Is “Seduced and Abandoned” legit? Although it bears the imprimatur of HBO’s parody-averse documentary division, much of the film (airing Monday night) feels somewhat akin to the work of Christopher Guest or perhaps that of a couple of very well-connected Borats.
The productively nutso film director James Toback and the predictably talky actor Alec Baldwin are in cahoots here, jetting off with a camera crew to the 2012 Cannes Film Festival. They’ve come to pitch deep-pocketed investors on a movie idea they call “Last Tango in Tikrit,” in homage to Bernardo Bertolucci’s 1972 film “Last Tango in Paris,” only with the Iraq war as a backdrop and with Baldwin playing the Marlon Brando role. They want to see if they can convince anyone to give them tens of millions of dollars to make it happen.
If it’s even partly a put-on, “Seduced and Abandoned” is nevertheless a fun, larky travel essay and commentary on the film biz, an exquisite wallow in the most rarefied sort of first-world problems. By following Toback and Baldwin on this half-cocked notion, we get to see what Cannes looks like from the A-list viewpoint, along with a history of what the film festivalused to be juxtaposed with the publicity circus it’s become. (Baldwin reveals early on that not only has he never been to Cannes, he’s never been to the French Riviera before this.)
In a playful act of sabotage, Toback is initially set on ’90s TV ingenue Neve Campbell to star opposite Baldwin (the two men are seen wooing Campbell and essentially promising her the role before they leave for France), but, to no one’s surprise, the investors aren’t thrilled with her marquee value. And while everyone’s being honest, they aren’t exactly thrilled with Baldwin’s, either, at least not in a sexually charged feature film.
So Toback and Baldwin dig in for long sessions of schmoozing, gabbing, noshing. They meet up with Martin Scorsese, Roman Polanski, Mike Medavoy, Jeffrey Katzenberg and Francis Ford Coppola, among others. To a person, these luminaries are all willing to have a serious conversation about the filmmaking craft, but the more earnestly they talk, the more it seems like they’re the victims of a prank.
Things get more awkward when Toback and Baldwin make their pitches to younger, hotter movie actors to see if they might like to star in “Last Tango in Tikrit.” In media-day mode, Jessica Chastain takes time for a confused, if effusive, quickie conversation about her approach to acting, while an unflappable Ryan Gosling seems to get the meta-joke exactly, if there’s a joke here to be had.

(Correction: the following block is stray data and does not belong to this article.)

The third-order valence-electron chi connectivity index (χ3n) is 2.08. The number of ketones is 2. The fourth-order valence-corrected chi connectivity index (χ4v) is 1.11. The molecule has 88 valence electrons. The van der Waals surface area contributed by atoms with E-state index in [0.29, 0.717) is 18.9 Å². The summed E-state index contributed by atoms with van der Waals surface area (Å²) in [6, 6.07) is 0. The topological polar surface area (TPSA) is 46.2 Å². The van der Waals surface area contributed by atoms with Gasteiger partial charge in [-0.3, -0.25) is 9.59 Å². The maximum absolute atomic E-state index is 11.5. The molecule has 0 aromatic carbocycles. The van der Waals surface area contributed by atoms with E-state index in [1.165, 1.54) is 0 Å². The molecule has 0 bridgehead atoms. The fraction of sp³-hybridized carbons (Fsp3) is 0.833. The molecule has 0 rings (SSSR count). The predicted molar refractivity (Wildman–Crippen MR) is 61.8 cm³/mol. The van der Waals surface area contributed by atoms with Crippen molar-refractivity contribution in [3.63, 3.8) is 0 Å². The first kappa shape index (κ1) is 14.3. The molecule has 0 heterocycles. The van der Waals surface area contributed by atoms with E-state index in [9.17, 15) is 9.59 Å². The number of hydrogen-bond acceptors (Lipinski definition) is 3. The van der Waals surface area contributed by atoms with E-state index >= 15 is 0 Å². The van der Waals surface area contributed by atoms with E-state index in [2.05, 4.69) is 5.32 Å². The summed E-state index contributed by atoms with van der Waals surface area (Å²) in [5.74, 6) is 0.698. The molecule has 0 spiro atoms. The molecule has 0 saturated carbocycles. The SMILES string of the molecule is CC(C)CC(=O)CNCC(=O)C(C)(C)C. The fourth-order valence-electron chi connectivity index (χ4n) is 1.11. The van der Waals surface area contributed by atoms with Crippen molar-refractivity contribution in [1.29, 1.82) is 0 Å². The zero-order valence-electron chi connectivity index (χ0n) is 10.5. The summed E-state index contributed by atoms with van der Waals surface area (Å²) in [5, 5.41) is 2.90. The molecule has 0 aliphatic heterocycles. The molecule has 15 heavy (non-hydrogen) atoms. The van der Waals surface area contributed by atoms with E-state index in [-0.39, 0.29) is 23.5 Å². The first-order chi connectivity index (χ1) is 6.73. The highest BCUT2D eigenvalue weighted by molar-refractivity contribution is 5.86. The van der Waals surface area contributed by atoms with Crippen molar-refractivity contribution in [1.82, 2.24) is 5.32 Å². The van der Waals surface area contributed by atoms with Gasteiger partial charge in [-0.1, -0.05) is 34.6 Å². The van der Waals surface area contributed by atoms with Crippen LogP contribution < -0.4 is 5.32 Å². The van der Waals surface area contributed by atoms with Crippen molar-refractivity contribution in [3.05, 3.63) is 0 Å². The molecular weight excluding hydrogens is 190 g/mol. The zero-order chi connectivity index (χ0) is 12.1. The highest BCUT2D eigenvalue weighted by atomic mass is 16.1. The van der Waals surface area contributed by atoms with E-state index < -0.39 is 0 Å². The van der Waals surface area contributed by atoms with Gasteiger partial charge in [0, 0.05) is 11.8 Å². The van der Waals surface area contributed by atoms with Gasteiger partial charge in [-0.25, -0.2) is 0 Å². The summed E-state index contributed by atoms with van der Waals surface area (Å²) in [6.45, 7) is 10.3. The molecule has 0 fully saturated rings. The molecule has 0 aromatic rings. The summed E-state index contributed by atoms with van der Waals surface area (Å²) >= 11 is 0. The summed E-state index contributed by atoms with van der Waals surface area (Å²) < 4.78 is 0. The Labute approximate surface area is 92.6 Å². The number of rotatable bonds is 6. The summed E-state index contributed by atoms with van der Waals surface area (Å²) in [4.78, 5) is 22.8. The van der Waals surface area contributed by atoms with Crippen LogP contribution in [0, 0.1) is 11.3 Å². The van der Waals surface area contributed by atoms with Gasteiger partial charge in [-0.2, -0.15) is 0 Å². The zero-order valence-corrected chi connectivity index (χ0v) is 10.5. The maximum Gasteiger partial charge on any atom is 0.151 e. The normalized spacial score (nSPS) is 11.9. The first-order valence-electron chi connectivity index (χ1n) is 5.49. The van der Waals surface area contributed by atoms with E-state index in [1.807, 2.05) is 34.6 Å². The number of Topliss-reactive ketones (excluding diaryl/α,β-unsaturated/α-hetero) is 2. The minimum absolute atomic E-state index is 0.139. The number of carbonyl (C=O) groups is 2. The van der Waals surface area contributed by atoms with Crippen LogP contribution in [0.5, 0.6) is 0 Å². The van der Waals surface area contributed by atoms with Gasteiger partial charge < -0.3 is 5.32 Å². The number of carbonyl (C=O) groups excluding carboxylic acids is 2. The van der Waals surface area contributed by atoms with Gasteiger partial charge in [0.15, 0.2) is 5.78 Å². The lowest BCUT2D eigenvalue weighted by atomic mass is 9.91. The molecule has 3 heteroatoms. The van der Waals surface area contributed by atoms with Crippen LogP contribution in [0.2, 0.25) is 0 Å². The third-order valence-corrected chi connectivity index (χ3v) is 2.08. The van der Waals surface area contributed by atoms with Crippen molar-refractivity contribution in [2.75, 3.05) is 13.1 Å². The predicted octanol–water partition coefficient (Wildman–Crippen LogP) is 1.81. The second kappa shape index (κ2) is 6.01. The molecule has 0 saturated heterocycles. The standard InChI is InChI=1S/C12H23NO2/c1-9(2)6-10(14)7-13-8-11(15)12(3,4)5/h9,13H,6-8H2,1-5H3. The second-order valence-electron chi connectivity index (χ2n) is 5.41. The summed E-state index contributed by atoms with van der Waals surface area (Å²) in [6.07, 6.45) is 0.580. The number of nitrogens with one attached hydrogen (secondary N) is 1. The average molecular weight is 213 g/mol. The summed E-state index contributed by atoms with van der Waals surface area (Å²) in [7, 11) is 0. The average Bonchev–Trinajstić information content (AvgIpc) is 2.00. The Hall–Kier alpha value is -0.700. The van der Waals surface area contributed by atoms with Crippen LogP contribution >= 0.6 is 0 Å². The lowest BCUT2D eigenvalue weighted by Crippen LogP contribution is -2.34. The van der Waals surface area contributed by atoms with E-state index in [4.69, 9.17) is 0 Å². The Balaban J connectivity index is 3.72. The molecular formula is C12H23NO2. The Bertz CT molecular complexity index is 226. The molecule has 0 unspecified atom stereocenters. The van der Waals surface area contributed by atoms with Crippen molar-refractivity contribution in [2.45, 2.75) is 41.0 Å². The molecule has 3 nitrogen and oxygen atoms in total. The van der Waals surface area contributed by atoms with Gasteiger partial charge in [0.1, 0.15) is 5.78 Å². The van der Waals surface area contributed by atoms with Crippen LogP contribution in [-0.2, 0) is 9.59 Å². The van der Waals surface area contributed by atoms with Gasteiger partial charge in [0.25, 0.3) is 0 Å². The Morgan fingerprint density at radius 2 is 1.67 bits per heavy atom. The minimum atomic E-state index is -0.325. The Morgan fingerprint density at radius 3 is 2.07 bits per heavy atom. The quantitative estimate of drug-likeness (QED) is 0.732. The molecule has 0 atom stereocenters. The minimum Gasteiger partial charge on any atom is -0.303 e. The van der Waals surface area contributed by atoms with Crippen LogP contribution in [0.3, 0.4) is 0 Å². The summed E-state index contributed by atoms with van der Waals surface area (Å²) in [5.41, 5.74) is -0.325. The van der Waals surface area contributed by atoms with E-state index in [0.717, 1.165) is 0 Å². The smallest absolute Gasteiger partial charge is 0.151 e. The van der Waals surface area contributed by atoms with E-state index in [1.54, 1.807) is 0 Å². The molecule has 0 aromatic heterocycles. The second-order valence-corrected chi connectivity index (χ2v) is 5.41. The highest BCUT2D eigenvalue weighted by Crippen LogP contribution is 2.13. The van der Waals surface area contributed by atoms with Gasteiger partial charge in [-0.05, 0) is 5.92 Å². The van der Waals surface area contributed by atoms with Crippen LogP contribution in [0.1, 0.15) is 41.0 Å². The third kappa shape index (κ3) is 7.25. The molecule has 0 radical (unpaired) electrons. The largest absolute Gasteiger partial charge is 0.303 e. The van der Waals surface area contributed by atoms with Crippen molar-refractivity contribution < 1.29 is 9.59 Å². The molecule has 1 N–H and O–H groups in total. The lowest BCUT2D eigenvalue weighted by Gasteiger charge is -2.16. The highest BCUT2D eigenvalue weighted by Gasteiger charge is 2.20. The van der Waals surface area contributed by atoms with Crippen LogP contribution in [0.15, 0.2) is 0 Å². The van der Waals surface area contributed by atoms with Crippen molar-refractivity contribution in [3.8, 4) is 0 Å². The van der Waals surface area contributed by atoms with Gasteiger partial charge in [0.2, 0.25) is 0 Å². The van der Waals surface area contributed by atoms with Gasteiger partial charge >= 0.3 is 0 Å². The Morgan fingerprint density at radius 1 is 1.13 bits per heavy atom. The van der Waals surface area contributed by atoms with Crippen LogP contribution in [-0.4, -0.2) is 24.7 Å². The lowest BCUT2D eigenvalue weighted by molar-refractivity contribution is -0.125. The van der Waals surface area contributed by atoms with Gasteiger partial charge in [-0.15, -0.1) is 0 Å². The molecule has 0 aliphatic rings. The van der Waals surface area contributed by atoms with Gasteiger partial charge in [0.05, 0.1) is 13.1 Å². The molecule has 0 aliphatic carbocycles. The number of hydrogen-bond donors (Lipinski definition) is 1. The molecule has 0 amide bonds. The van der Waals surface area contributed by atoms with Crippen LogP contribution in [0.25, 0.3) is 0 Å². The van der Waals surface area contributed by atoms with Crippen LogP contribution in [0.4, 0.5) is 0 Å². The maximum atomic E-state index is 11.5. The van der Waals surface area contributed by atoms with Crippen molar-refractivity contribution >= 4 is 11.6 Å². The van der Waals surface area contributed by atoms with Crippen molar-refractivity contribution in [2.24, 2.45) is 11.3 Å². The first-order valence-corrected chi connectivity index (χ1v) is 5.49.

There are a lot of jokes to be had. Toback and Baldwin are well-practiced at riffs and ironic attempts at self-deprecation, even aboard yachts.
No one loves to hear the sound of his own voice more than Alec Baldwin, and no one should love to hear the sound of his own voice more than Alec Baldwin. While he lays on the charm and fritters away a mere fraction of his celebrity capital (what’s in your wallet?), it’s up to Toback to ditch good manners and ask directly for cash commitments. At 95 minutes in length, “Seduced and Abandoned” stretches the limits of how fascinating it is to watch actors, directors and billionaires blow smoke up one another’s derrieres, but this is Cannes, where everyone expects it.
I remain unconvinced that the pair was trying to make any movie besides this spoofy documentary. But stripped down to its essential message, “Seduced and Abandoned” is a futile open letter to Hollywood and a fancy way of expressing the heartbreak we all encounter in our chosen professions — Toback and Baldwin just happened to choose the film industry, which, as Baldwin repeatedly says, is especially crushing.
“You are seduced and abandoned over and over again,” he tells one journalist.
Such verite moments abound: While Toback and Baldwin beg for money, they also give interviews to the foreign media, creating a mood of crossed wires and lost translations. Nobody quite understands anybody else’s enthusiasm for the magic that may potentially lurk in a movie deal, but everyone understands the letdown.
(95 minutes) airs Monday at 9 p.m.
on HBO, with encores.